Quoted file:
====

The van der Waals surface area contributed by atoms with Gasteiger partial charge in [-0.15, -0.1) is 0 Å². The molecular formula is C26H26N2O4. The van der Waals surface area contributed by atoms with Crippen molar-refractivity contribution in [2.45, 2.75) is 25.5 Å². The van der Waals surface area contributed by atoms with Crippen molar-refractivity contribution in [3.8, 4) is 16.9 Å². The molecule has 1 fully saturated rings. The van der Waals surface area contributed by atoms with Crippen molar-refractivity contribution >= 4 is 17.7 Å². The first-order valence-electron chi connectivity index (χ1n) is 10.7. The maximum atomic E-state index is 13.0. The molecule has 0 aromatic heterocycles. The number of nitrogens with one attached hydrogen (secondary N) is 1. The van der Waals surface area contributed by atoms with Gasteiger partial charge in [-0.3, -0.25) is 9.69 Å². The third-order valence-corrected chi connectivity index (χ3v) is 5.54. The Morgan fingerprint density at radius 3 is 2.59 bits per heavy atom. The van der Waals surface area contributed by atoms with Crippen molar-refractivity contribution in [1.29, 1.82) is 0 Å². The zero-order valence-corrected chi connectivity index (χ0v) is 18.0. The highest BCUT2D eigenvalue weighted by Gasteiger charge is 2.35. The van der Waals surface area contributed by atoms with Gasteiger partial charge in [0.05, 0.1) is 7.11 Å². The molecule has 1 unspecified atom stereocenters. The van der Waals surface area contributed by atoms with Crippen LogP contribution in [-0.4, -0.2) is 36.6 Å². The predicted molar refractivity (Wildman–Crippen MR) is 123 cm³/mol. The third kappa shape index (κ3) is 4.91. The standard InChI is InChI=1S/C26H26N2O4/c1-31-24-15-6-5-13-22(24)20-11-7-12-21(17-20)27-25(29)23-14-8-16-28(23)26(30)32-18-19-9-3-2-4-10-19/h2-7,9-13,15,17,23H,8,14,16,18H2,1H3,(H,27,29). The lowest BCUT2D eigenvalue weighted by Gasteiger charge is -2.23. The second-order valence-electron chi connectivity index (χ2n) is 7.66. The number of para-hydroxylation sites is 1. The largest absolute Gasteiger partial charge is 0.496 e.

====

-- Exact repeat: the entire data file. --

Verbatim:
The van der Waals surface area contributed by atoms with Gasteiger partial charge in [-0.15, -0.1) is 0 Å². The molecular formula is C26H26N2O4. The van der Waals surface area contributed by atoms with Crippen molar-refractivity contribution in [2.45, 2.75) is 25.5 Å². The van der Waals surface area contributed by atoms with Crippen molar-refractivity contribution in [3.8, 4) is 16.9 Å². The molecule has 1 fully saturated rings. The van der Waals surface area contributed by atoms with Crippen molar-refractivity contribution >= 4 is 17.7 Å². The first-order valence-electron chi connectivity index (χ1n) is 10.7. The maximum atomic E-state index is 13.0. The molecule has 0 aromatic heterocycles. The number of nitrogens with one attached hydrogen (secondary N) is 1. The van der Waals surface area contributed by atoms with Gasteiger partial charge in [-0.3, -0.25) is 9.69 Å². The third-order valence-corrected chi connectivity index (χ3v) is 5.54. The Morgan fingerprint density at radius 3 is 2.59 bits per heavy atom. The van der Waals surface area contributed by atoms with Crippen molar-refractivity contribution in [1.29, 1.82) is 0 Å². The zero-order valence-corrected chi connectivity index (χ0v) is 18.0. The highest BCUT2D eigenvalue weighted by Gasteiger charge is 2.35. The van der Waals surface area contributed by atoms with Gasteiger partial charge in [0.05, 0.1) is 7.11 Å². The molecule has 1 unspecified atom stereocenters. The van der Waals surface area contributed by atoms with Crippen LogP contribution in [-0.4, -0.2) is 36.6 Å². The predicted molar refractivity (Wildman–Crippen MR) is 123 cm³/mol. The third kappa shape index (κ3) is 4.91. The standard InChI is InChI=1S/C26H26N2O4/c1-31-24-15-6-5-13-22(24)20-11-7-12-21(17-20)27-25(29)23-14-8-16-28(23)26(30)32-18-19-9-3-2-4-10-19/h2-7,9-13,15,17,23H,8,14,16,18H2,1H3,(H,27,29). The lowest BCUT2D eigenvalue weighted by Gasteiger charge is -2.23. The second-order valence-electron chi connectivity index (χ2n) is 7.66. The number of para-hydroxylation sites is 1. The largest absolute Gasteiger partial charge is 0.496 e.